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Improving income for farmers, artisans and workers

Increase in capital available to lend

Share Capital provides the key source of funds for our lending services, and at 30 September 2022, we reached a total of £52.3m. This increase of £1.6m has helped us continue to support farmers and artisans who follow the 10 Principles of Fair Trade.

The committed value of lending is higher than the value of Share Capital held. This is because not all customers borrow at the same time due to the different harvest periods across regions. To mitigate risk further, we have set a limit to ensure that the total committed value is never above 135% of our Share Capital. The committed value represents facilities where funds are ready to be drawn by the customer (short-term lending) and the remaining balance of Term Loans. This value increased from £61.2m in 2021 to £70.3m this year due to the difference in exchange rates, because if we compare the committed value in currency there has been only a slight variation. 

The value of the committed facilities is based on the exchange rate on the 30th September 2022 and, due to the recent devaluation of Sterling against the US Dollar in the latter part of the year, there is a significant increase compared to the same time last year. The committed value of facilities lent in USD decreased from $18.5m in 2021 to $18.2m in 2022 while the Euro facilities decreased from €18.5m to €18.2m. The GBP facilites increased from £2m to £2.2m in 2022.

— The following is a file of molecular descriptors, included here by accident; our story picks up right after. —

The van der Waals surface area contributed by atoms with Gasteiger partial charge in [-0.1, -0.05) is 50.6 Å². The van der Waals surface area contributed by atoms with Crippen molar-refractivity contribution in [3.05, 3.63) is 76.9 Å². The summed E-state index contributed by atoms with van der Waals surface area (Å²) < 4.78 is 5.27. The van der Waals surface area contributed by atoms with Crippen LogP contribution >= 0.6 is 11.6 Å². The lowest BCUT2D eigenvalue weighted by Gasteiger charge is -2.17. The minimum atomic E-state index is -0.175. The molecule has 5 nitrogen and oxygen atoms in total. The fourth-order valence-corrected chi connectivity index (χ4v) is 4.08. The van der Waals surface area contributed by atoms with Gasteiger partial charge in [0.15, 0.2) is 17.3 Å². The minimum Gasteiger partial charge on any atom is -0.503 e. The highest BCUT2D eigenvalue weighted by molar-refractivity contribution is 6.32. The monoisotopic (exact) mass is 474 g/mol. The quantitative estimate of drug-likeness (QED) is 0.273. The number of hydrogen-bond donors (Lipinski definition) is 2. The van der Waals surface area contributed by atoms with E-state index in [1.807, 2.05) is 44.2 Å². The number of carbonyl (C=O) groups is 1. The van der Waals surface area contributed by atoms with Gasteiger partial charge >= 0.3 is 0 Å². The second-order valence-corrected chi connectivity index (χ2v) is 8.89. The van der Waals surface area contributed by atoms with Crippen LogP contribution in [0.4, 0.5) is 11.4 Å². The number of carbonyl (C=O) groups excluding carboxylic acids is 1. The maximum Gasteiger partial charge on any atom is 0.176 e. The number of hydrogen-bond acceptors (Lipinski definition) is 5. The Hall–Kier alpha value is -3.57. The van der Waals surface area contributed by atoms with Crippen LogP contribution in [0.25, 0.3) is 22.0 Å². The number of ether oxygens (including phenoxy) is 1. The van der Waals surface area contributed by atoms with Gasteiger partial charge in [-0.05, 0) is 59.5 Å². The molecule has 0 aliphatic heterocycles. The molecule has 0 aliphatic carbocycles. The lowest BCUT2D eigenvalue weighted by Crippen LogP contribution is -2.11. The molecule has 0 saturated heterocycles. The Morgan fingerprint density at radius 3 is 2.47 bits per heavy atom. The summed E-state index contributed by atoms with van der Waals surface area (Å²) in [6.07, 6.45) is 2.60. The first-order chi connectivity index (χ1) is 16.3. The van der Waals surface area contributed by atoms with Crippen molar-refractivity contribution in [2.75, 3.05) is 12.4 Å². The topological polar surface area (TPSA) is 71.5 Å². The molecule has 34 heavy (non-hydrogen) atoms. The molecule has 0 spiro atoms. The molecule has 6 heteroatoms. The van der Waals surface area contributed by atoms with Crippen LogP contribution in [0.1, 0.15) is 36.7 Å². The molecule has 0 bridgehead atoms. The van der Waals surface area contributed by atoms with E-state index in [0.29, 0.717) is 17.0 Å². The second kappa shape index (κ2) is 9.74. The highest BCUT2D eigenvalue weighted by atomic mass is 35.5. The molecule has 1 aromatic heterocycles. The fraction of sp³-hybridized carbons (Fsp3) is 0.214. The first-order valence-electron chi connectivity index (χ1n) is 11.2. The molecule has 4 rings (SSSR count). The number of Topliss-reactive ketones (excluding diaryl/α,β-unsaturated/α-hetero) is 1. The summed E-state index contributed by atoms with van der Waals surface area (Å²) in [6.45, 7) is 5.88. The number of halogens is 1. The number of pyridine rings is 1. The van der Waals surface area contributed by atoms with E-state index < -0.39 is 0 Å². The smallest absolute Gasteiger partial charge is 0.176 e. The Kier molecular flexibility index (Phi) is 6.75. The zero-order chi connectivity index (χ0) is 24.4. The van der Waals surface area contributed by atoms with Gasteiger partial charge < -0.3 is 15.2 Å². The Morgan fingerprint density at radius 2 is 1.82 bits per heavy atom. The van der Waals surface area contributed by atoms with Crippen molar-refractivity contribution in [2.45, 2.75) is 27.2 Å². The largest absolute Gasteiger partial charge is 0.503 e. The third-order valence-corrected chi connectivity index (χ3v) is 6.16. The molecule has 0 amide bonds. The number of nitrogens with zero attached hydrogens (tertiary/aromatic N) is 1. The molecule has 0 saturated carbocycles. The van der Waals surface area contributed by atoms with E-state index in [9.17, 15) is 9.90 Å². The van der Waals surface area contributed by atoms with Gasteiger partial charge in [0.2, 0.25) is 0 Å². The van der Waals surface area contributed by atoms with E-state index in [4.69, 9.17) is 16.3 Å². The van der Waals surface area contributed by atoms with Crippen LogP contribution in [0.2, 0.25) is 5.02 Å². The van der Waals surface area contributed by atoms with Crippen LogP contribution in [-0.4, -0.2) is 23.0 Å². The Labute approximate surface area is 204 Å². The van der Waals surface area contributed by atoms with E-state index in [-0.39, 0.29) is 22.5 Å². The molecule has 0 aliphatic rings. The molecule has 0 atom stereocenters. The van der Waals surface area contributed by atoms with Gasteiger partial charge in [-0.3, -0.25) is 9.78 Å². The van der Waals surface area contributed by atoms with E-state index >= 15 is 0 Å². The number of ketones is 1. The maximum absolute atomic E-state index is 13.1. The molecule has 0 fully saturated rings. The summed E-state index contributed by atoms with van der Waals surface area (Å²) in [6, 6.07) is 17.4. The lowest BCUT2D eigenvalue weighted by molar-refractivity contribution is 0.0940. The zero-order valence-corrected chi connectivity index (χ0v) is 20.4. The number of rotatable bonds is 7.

In addition, although the number of customers reduced during the year, several of the accounts closed had a small facility limit and those with larger balance increases were provided for as bad debts. As a result, the total committed value remained similar in currency terms. Despite the reduction in our customer count, there was an increase in the utilisation of our facilities, and we were able to achieve our income targets.

Access to fair and affordable finance

With over 30 years of working collaboratively with farmers and artisans, we have developed a deep understanding of the challenges faced by producer groups. We have fostered strong relationships, based on two-way communication and trust, which has enabled us to find the best possible financial solution while considering customers’ harvest time, cash flow limitations, etc. By carefully monitoring the market volatility and increasing our visits to customers, we have been able to continue working with organisations struggling to meet their repayments where, in some cases, we extended the lending terms. As a result, some producers were able to see an improvement in their 42 | P a g e business trading conditions and restart their repayments to us, and ultimately reduce their outstanding debt.

If we compare Shared Interest with other lenders (including local banks), the interest rate we offer in most regions is above average. The exception is East Africa, where Shared Interest is comparable (as seen in the graph below). This is due partly to the fact that, historically, we did not take security against our finance, which infers a greater lending risk. In recent years, we have started to take security in some cases and introduced annual fees, which has allowed us to charge a lower interest rate. In fact, 82.6% of our funds are lent in USD and 16.8% in EUR. Nevertheless, it is also important to note that, as per the latest CSAF report, only 24% of all the organisations who received funds, do so from multiple CSAF members. These are also generally larger sized clients with a lower perceived risk. In most cases however, Shared Interest is the sole lender working with the organisation. 

“Although the interest rate is the highest in the market, the process to request for financing money is easy and the transfer are made quickly. We have been working with Shared Interest for two years without any issue and now our activities and operations have doubled.” Tekura (East Africa – Handcraft)

You can read the full Social Accounts document here.

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